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Page:The Works of Lord Byron (ed. Coleridge, Prothero) - Volume 1.djvu/228

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Thus has it been with Passion's fires,
As many a boy and girl remembers,
While all the force of love expires,
Extinguish'd with the dying embers.

But now, dear Long, 'tis midnight's noon,
And clouds obscure the watery moon,
Whose beauties I shall not rehearse,
Describ'd in every stripling's verse;
For why should I the path go o'er
Which every bard has trod before?[1]
Yet ere yon silver lamp of night
Has thrice perform'd her stated round,
Has thrice retrac'd her path of light,
And chas'd away the gloom profound,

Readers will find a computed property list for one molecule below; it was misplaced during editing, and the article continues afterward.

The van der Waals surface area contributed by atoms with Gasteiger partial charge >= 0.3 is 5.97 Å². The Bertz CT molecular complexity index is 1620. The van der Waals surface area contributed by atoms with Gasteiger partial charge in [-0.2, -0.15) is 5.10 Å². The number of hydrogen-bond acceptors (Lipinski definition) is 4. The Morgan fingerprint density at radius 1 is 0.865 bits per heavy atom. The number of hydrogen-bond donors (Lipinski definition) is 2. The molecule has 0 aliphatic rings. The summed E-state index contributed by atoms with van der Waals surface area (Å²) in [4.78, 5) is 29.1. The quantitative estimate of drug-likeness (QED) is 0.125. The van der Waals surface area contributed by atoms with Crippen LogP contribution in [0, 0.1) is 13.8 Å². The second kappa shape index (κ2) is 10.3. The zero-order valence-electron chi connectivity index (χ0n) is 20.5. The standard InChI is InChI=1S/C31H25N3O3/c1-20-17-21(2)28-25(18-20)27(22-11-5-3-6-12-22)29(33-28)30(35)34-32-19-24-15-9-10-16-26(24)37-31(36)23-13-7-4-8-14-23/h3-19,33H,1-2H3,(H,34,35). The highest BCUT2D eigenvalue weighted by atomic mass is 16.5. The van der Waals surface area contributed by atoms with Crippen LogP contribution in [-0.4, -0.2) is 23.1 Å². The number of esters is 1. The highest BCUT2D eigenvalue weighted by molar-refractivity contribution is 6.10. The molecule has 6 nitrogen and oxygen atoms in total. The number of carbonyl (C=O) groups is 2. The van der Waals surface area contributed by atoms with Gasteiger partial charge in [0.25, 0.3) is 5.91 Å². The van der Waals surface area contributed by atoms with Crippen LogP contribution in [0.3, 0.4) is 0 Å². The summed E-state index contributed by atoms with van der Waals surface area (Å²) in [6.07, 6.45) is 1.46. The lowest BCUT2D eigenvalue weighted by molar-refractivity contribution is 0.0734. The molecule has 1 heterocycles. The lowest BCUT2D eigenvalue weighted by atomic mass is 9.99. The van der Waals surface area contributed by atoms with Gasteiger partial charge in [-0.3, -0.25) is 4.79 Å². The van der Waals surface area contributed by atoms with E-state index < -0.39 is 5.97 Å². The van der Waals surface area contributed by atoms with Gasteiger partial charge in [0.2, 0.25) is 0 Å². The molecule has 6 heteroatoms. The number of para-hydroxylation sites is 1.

I trust, that we, my gentle Friend,
Shall see her rolling orbit wend,
Above the dear-lov'd peaceful seat,
Which once contain'd our youth's retreat;
And, then, with those our childhood knew,
We'll mingle in the festive crew;
While many a tale of former day
Shall wing the laughing hours away;
And all the flow of souls shall pour
The sacred intellectual shower,
Nor cease, till Luna's waning horn,
Scarce glimmers through the mist of Morn.

  1. And what's much worse than this I find
    Have left their deepen'd tracks behind
    Yet as yon——.—[MS. Newstead.]